3. With 2000 steps per second, spring linear stiffness 1e+14 (likely auto-clamped), angular stiffness 1e+7, linear damping 7000, angular damping 10 the structure doesn't explode and stands there bouncing.

Regarding old springs, I have a feeling that with damping 1 it may actually be in effect simulating plastic transformation with resistance, rather than a spring.

At first:

  • I can confirm that the instability is happening also with the old springs as soon as the damping value is close to but smaller than 1.
  • Also I found out that explosions are only happening for angular springs, linear springs seem to be stable even with spring2. (Maybe a general angular spring bug/limitation?)
  • After some further tests suggested by Alexander, I agree that the new springs are actually showing better damping behavior for linear springs.

I'm in difficult position now, because we (the BCB team) indeed use highly damped springs to replicate plastic deformation within the BCB structural simulation software we developed over the past 3 years. We developed formulas to define a stiffness from the observed behavior when damping = 1 in order to make it work in a somewhat physical way for us. So even when this is not physical per se for a spring, this "flaw" in spring1 helped us to achieve the desired behavior of a deformable connection either way.

Now with the new springs it becomes obvious that we would lose this option for the BCB in the next official Blender release. In an earlier stage of development (before we had angular springs in Blender) we used an array of linear springs to connect two elements in order to replicate plastic deformation, since back then this was the only way to damp rotation for springs at all. It looks like that this method would still work, however, the disadvantage is that you have to use three or four times of the number of spring constraints to achieve the same result, hence my reluctance to go back.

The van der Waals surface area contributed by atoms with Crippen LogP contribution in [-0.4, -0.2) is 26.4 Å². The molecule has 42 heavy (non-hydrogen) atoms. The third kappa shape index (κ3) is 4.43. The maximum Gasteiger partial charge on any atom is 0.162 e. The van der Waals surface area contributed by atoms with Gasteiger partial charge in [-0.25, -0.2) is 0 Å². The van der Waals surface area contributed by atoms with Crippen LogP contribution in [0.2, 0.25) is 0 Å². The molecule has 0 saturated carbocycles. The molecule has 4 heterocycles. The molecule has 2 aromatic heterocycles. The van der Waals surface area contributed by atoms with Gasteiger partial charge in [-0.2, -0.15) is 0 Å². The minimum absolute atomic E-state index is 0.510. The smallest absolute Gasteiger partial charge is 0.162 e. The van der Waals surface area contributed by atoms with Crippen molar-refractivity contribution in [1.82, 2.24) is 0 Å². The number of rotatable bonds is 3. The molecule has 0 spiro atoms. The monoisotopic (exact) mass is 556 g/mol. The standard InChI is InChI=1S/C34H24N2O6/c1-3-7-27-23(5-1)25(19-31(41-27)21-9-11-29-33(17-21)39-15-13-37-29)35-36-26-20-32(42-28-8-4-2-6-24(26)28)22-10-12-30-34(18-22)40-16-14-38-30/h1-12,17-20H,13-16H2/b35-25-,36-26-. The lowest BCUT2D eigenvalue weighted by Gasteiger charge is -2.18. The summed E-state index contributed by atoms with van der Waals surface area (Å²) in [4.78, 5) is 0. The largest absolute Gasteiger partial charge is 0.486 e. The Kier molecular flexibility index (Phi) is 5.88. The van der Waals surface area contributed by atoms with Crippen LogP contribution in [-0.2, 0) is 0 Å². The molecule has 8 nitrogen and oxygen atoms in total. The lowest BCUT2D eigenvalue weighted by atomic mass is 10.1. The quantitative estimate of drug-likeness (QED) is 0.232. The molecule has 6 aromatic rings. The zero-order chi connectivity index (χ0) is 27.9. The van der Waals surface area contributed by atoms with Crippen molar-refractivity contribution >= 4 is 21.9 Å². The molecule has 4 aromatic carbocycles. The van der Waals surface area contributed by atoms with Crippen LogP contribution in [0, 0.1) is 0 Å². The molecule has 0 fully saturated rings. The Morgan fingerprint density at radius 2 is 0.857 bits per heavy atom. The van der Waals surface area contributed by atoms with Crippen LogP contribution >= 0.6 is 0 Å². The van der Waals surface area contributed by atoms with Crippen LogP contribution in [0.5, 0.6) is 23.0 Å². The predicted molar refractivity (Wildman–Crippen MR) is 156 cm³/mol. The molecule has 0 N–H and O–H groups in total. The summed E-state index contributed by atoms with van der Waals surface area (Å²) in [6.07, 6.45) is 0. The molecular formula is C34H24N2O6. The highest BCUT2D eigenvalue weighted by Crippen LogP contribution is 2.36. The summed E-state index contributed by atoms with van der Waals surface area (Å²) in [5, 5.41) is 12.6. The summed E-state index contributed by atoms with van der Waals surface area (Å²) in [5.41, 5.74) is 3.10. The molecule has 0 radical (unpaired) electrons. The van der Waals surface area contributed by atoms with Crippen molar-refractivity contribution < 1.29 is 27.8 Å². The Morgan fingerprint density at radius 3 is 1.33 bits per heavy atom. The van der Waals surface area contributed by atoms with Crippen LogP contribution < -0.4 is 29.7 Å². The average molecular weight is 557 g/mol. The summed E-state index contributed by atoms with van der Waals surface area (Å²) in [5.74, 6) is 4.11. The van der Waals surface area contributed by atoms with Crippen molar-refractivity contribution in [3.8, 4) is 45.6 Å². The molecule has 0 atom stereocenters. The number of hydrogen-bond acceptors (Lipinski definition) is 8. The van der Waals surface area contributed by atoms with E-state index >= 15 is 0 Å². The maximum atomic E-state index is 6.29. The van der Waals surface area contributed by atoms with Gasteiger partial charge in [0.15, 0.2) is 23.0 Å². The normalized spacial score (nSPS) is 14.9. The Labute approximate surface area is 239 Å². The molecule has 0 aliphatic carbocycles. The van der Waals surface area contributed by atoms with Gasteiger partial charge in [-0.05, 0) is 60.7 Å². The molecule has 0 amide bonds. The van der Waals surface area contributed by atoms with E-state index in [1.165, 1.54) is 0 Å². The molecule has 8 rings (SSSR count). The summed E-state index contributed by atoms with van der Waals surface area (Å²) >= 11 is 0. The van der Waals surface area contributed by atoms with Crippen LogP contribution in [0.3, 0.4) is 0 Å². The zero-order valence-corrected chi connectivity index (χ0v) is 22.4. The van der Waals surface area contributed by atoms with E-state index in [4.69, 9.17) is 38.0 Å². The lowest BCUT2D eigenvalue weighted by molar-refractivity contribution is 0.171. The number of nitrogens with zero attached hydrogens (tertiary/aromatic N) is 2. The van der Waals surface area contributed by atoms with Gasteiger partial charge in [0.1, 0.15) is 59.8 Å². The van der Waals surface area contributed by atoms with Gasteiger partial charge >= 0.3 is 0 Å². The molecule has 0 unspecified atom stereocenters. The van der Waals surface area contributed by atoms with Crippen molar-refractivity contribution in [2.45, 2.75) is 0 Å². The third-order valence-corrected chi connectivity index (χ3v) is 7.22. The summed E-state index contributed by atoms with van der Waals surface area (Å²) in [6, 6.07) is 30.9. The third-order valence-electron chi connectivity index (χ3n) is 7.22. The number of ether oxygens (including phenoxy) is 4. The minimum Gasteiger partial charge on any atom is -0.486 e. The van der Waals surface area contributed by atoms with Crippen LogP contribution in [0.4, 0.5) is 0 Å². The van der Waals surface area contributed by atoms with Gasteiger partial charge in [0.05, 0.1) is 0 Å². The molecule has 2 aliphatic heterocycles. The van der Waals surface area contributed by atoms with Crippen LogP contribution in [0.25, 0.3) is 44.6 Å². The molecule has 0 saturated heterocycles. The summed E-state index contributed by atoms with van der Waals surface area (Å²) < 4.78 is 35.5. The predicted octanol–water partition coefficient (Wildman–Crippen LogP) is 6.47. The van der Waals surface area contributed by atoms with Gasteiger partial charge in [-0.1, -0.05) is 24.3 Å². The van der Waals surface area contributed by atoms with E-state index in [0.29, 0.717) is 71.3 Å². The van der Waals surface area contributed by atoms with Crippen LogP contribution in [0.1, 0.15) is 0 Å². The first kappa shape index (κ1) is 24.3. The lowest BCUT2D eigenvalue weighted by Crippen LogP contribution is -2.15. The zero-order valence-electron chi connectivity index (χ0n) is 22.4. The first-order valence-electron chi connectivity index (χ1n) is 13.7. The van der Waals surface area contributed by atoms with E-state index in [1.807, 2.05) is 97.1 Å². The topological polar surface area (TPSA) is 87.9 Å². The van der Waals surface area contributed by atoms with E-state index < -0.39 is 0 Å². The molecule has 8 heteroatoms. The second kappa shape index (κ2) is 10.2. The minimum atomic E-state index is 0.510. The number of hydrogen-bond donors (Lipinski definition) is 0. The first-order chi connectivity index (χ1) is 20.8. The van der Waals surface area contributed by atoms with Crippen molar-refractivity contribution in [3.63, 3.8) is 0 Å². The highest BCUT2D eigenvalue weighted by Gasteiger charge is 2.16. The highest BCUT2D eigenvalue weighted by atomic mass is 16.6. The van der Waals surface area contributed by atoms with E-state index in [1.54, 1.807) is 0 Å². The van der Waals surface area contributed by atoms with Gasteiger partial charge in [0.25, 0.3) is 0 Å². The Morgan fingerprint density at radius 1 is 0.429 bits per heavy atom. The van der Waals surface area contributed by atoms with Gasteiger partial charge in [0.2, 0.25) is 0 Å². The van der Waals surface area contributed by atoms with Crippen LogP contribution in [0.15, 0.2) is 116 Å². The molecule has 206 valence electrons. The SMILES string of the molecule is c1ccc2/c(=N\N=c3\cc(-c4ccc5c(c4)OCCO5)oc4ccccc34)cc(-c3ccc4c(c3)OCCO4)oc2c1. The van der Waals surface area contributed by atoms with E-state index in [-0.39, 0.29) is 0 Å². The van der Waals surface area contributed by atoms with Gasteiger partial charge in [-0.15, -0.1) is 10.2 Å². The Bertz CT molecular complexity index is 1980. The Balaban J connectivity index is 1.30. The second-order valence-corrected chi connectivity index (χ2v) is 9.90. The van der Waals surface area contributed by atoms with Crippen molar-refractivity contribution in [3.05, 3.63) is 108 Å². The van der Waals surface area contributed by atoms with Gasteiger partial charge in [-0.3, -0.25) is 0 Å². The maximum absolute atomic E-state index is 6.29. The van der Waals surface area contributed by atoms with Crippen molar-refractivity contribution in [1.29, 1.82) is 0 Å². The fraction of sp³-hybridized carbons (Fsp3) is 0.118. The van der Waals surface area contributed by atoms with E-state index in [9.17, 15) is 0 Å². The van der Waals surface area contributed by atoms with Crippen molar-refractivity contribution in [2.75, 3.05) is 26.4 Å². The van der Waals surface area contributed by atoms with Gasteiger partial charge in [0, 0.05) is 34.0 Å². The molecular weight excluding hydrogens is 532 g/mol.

All I can say is that I'm extremely interested to keep the option to have stable damping for the angular component for such structures without having to maintain an own Blender build. I'm just not sure about the best way to solve that. I can see following options:

  • Ideally the angular springs should become more stable in general if possible, of course. Perhaps something isn't working right there that still can be fixed?
  • Or the spring type could be optional, even if only for these kinds of special cases.
  • Or maybe there could be a convention to replicate damping = 1 behavior (eliminating velocity) for spring2 when a specific value is set, like -1. I dislike that kind of hacks, though.

So basically what we have here isn't that new springs are broken or something, but primarily that the old ones have a weird implementation of damping, which has a quirk that with the value exactly 1 the spring turns from a spring into something more like plastic deformation, or a spring combined with a ratchet that only extends depending on force and doesn't actually spring back (to get it to move back you actually need to apply opposing external force higher than the one that caused extension).